Drydinid Wasps (Dryinidae) are small (under 10 mm) solitary Wasps found across the globe. Their larvae are parasitoids (i.e. the develop inside the body of a living host), typically of Leafhoppers and other True Bugs (Hemiptera). Drydinid larvae are unusual in that they often outgrow their hosts, protruding from the host body in a sac-like case. Male adult Drydinids are typical Wasps, but the females often lack wings and resemble Ants.
In a paper published in the journal Zootaxa on 15 March 2013, Chang-Jun Kim and Jong-Wook Lee of the Department of Life-Sciences at Yeungnam University describe a new species of Drydinid Wasp from South Korea, as part of a wider study into Drydinid Wasps of the genus Anteon in South Korea.
The new species is given the name Anteon magnatum, meaning large and wide. Anteon magnatum is a 6.38 mm black and dark brown Drydinid Wasp. As with all members of the genus Anteon, the females are winged and Wasp-like rather than wingless and Ant-like. The species is described from eight specimens, all female, collected from across South Korea.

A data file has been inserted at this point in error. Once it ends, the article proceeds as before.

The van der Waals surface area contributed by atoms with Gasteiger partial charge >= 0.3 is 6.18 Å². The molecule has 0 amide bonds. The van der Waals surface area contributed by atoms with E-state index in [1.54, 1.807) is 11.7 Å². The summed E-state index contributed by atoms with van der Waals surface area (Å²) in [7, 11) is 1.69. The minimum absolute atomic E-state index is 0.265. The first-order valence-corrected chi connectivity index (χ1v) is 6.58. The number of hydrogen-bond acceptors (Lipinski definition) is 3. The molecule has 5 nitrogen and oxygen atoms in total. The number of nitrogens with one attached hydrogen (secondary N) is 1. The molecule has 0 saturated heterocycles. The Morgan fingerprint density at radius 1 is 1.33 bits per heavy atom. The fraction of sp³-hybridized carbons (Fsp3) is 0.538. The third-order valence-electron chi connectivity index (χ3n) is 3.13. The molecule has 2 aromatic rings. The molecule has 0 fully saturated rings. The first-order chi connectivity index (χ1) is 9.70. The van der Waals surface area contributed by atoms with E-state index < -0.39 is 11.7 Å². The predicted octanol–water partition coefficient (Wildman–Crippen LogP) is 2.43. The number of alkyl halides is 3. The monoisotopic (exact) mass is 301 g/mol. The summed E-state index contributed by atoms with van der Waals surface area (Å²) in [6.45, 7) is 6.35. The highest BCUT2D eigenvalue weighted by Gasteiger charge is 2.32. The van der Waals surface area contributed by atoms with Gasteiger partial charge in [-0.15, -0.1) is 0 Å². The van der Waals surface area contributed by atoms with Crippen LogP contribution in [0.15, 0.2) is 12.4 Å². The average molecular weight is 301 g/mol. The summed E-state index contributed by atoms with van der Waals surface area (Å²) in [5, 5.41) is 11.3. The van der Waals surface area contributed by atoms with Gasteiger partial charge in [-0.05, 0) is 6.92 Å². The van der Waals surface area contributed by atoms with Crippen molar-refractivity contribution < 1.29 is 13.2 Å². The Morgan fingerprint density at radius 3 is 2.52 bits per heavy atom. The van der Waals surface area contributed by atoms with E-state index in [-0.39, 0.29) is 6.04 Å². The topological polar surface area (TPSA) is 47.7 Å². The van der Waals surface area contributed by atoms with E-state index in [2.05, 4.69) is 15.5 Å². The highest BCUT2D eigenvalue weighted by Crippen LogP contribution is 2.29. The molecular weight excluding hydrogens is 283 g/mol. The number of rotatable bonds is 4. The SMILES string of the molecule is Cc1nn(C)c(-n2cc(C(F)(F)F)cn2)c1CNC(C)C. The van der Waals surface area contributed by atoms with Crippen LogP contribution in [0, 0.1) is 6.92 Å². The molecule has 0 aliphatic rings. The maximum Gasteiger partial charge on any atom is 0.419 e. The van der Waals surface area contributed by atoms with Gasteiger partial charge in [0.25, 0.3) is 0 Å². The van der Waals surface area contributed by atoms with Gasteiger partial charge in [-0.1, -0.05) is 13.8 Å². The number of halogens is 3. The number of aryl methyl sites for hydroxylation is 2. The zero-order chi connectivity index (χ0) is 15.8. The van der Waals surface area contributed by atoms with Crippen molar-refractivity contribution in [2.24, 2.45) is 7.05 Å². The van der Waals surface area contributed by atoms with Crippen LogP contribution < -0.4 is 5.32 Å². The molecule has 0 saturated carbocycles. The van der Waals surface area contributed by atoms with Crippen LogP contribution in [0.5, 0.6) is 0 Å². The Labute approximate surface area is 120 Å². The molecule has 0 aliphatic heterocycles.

Anteon magnatum, female in lateral view. Scale bar is 1 mm. Kim & Lee (2013).
See also An invasive American Paper Wasp in northern Spain, A new species of Platygastrid Wasp from South Dakota, A Chalcid Wasp from the Early Cretaceous of Brazil, Four new species of Wasp from Cretaceous amber and Two new species of Potter Wasps from Yunnan Province, China.
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